Tools for Service Providers

9 Tips for Effective Job Sharing

Job sharing is an arrangement that lets you share the tasks of a full-time position with one or more employees. Effective job sharing almost always involves some trial-and-error, but the effort can have advantages for everybody involved. Team work and communication are essential.

  • Choose a work partner who has a compatible personality, style of work, and commitment to the job. Your closest co-worker may not be the best partner if you have very different values and priorities.
  • Consider whether to work with someone who has the same or different skills. You might learn more or do a better job if you work with someone who has strengths you don't.
  • Develop a system for communicating with your partner. Err on the side of too much communication. Talk about what both of you need to know and how you will bring each other up to date on what happened when one of you wasn't working. Decide what information is important enough to warrant interrupting each other's time away from work.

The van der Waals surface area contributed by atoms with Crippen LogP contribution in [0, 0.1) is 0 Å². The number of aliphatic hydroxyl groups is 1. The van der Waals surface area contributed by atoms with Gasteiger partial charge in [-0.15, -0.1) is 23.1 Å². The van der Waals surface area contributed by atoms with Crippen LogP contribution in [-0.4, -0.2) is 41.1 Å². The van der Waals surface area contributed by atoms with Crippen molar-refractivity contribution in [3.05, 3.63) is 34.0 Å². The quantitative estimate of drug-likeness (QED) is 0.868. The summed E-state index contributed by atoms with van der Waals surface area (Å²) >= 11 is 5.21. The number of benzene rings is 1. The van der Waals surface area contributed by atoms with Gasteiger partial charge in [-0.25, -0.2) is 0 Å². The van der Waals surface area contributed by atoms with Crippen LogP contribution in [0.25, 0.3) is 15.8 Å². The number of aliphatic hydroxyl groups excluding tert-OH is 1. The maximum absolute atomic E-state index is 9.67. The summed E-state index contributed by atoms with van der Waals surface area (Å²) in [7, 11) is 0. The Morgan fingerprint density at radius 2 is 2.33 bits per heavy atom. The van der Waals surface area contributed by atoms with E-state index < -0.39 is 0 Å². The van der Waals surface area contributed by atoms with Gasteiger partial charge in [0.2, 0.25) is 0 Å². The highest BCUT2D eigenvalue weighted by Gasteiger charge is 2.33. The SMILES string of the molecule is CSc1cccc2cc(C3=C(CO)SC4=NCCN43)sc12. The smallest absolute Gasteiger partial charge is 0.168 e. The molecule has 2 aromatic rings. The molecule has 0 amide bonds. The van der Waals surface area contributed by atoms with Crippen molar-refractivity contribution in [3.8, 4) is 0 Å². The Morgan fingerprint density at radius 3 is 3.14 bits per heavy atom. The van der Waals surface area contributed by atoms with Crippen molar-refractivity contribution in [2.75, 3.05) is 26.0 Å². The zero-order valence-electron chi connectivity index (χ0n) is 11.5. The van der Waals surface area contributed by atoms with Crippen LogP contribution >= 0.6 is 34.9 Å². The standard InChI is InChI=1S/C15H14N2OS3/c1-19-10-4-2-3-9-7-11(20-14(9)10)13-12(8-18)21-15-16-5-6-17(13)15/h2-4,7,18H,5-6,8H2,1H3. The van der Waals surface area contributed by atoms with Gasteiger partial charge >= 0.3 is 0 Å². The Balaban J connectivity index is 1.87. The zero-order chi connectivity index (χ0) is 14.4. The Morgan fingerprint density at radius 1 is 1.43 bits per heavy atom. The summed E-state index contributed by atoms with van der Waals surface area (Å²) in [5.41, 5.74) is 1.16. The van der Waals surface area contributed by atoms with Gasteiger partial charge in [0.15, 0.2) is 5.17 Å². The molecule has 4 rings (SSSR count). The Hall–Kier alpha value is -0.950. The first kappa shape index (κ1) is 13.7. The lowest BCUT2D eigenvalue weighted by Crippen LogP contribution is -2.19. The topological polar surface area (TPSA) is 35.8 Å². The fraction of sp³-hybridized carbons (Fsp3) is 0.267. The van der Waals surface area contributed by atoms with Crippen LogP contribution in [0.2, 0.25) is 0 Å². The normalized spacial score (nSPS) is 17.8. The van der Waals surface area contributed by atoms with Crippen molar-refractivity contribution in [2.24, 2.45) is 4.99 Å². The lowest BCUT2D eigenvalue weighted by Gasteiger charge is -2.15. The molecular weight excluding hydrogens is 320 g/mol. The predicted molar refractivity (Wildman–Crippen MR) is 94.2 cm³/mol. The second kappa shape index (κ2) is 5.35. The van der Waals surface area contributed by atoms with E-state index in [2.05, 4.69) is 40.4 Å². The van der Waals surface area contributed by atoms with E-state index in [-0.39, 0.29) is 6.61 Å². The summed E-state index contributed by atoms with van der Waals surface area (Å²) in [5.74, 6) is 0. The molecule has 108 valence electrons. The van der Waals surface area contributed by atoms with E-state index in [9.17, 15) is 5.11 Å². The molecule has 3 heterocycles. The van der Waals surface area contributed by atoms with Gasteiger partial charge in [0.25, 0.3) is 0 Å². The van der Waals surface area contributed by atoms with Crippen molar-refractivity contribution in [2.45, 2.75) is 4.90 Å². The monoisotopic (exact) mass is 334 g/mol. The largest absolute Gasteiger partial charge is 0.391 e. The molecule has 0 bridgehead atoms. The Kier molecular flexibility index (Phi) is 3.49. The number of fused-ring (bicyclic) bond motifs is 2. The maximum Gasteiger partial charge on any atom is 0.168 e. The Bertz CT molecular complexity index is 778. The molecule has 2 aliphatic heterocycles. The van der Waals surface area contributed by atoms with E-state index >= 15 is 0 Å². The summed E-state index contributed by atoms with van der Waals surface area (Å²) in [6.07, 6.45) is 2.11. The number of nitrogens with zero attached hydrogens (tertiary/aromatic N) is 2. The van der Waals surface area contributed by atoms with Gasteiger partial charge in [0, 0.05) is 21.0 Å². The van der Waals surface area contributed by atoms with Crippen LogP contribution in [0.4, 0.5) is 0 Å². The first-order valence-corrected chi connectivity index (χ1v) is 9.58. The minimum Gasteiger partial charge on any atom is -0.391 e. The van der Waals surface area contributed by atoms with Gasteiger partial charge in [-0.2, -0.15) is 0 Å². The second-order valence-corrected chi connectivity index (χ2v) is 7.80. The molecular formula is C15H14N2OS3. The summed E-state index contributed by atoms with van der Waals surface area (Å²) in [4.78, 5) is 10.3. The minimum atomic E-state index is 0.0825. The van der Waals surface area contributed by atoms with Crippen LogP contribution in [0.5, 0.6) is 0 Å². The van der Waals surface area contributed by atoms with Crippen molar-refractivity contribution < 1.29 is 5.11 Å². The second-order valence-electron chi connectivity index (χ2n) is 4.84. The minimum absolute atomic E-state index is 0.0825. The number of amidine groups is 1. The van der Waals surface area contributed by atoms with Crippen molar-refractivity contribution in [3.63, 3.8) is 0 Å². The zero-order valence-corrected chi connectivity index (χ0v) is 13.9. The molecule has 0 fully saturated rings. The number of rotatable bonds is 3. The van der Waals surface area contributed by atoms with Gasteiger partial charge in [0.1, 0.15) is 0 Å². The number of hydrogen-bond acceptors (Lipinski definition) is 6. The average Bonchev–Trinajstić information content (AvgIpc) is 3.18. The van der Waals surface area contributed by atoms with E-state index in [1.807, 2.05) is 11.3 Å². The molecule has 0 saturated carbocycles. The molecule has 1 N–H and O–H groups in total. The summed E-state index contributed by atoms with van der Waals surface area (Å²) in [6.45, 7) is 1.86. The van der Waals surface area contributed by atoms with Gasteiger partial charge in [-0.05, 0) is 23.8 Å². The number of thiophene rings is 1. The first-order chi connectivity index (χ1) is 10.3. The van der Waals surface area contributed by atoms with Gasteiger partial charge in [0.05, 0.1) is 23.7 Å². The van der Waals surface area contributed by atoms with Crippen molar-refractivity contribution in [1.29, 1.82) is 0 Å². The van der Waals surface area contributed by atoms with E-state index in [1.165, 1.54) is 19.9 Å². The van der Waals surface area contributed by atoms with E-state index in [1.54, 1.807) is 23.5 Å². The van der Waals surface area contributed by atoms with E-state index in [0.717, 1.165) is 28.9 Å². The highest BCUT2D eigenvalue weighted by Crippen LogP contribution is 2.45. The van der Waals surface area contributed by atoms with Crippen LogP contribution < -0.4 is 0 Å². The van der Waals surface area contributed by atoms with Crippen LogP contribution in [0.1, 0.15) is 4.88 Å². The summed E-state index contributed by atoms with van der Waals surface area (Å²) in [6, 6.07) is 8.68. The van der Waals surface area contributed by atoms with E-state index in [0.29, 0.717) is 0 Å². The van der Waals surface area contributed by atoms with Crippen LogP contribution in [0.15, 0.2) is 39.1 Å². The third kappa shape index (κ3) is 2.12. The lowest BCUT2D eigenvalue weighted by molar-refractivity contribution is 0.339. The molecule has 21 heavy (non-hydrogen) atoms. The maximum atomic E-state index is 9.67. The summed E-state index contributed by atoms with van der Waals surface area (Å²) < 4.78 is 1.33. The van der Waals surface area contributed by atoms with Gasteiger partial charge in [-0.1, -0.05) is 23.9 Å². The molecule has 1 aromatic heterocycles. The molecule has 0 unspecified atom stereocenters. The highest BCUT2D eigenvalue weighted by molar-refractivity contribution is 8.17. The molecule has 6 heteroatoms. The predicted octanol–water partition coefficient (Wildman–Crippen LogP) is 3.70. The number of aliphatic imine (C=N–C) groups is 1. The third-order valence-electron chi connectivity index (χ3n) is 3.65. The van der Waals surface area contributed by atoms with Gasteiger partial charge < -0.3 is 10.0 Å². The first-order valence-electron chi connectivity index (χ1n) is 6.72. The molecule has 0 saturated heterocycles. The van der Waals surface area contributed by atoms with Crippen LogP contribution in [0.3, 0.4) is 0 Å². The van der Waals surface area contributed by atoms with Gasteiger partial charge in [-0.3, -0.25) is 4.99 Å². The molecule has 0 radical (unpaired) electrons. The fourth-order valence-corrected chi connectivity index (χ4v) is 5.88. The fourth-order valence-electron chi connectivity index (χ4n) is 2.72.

• Experiment with different ways of dividing up the work. Figure out whether it would be better to share all aspects of the job or to have some shared and some individual tasks.
  • Set up a shared logbook or computer file to record information that both of you need to have. Talk about what should go into it. For example, will you make a note of all conversations with customers or vendors or only the most important?
  • Work out a way to handle e-mail and voice mail. Consider using a single e-mail address and telephone number, so either of you can respond to messages. Keep printed material in well-organized files that both of you can access easily.
  • Solve problems as a team. Consult with your partner about solutions even if you think you know what's best. Resentments may grow if one of you too often makes decisions without consulting the other.
  • Support each other when dealing with co-workers and customers. If you have differences, work them out in private. Avoid criticizing or second-guessing each other with co-workers, customers, or vendors.
  • Have a plan for handling emergencies. Work out what you will do if one of you has to miss work because of illness or an emergency. Would each of you be willing and able to cover for the other under some circumstances?


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